The first large-scale clinical trial of a long-acting injectable drug for HIV prevention began today. The study, sponsored by the National Institutes of Health, will examine whether a long-acting form of the investigational anti-HIV drug cabotegravir injected once every 8 weeks can safely protect men and transgender women from HIV infection at least as well as the anti-HIV medication Truvada taken daily as an oral tablet.
If injectable cabotegravir is found to be effective for HIV pre-exposure prophylaxis, also known as PrEP, it may be easier for some people to adhere to than daily oral Truvada, the only licensed PrEP regimen. Truvada consists of the two anti-HIV drugs emtricitabine and tenofovir disoproxil fumarate.
“We urgently need more HIV prevention tools that fit easily into people’s lives,” said Anthony S. Fauci, M.D., director of the National Institute of Allergy and Infectious Diseases (NIAID), part of NIH. “Although daily oral Truvada clearly works for HIV prevention, taking a daily pill while feeling healthy can be difficult for some people. If proven effective, injectable cabotegravir has the potential to become an acceptable, discreet and convenient alternative for HIV prevention.”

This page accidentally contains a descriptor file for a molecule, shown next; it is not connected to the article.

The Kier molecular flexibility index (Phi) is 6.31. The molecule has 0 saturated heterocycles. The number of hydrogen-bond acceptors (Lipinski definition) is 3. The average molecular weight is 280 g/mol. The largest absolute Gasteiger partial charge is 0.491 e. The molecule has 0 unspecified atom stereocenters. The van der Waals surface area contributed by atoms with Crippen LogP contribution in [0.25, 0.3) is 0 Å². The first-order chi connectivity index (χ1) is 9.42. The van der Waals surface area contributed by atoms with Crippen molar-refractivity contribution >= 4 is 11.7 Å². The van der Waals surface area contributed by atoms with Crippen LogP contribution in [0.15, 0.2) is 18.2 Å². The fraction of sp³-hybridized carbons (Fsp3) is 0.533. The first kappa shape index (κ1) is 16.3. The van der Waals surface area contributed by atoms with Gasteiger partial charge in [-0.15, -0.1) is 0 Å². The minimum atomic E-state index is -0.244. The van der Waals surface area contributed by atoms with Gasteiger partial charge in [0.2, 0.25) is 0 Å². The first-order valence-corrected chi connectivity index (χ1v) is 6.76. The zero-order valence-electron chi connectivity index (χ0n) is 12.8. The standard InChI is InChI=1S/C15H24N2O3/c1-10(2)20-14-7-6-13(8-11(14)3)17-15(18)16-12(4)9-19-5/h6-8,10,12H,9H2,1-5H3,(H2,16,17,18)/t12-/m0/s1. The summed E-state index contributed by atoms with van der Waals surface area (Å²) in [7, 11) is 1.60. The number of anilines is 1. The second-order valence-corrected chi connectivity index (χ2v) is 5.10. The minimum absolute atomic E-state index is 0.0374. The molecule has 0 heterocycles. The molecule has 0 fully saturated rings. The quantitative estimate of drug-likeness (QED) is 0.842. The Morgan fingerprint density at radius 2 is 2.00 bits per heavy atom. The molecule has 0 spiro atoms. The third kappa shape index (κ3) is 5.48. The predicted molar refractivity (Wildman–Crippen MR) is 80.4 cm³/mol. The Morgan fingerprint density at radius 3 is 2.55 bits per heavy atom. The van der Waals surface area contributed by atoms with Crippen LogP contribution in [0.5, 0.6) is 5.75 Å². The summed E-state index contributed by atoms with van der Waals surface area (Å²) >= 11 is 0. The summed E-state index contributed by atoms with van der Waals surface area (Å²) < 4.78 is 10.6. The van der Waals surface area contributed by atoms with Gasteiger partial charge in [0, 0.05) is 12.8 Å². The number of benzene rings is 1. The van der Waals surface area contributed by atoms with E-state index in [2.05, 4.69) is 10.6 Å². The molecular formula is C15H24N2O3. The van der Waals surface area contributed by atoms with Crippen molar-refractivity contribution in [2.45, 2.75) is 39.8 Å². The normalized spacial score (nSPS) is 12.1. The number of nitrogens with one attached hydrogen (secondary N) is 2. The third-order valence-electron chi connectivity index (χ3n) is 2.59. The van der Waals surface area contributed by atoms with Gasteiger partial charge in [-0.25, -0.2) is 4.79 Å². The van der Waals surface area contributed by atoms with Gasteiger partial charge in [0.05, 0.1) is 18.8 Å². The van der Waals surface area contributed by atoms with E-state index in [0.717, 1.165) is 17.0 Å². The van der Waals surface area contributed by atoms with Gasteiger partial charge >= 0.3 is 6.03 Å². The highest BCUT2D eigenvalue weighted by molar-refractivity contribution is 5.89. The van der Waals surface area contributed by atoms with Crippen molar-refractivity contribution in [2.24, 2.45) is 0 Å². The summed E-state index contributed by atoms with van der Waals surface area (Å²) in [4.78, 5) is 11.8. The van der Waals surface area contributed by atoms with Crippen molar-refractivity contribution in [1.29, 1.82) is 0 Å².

NIAID is collaborating on the Phase 3 clinical trial of injectable cabotegravir with ViiV Healthcare, Gilead Sciences, Inc., and the NIH-funded HIV Prevention Trials Network (HPTN). In a novel funding structure for an NIH HIV prevention study, NIAID and ViiV Healthcare are co-funding the trial. NIAID is sponsoring the study, called HPTN 083, and ViiV Healthcare and Gilead Sciences are providing the study medications.
The study will enroll 4,500 men who have sex with men and transgender women who have sex with men at 45 sites in eight countries in the Americas, Asia and Africa. Participants will be aged 18 years or older and at high risk for HIV infection. Results are expected in 2021.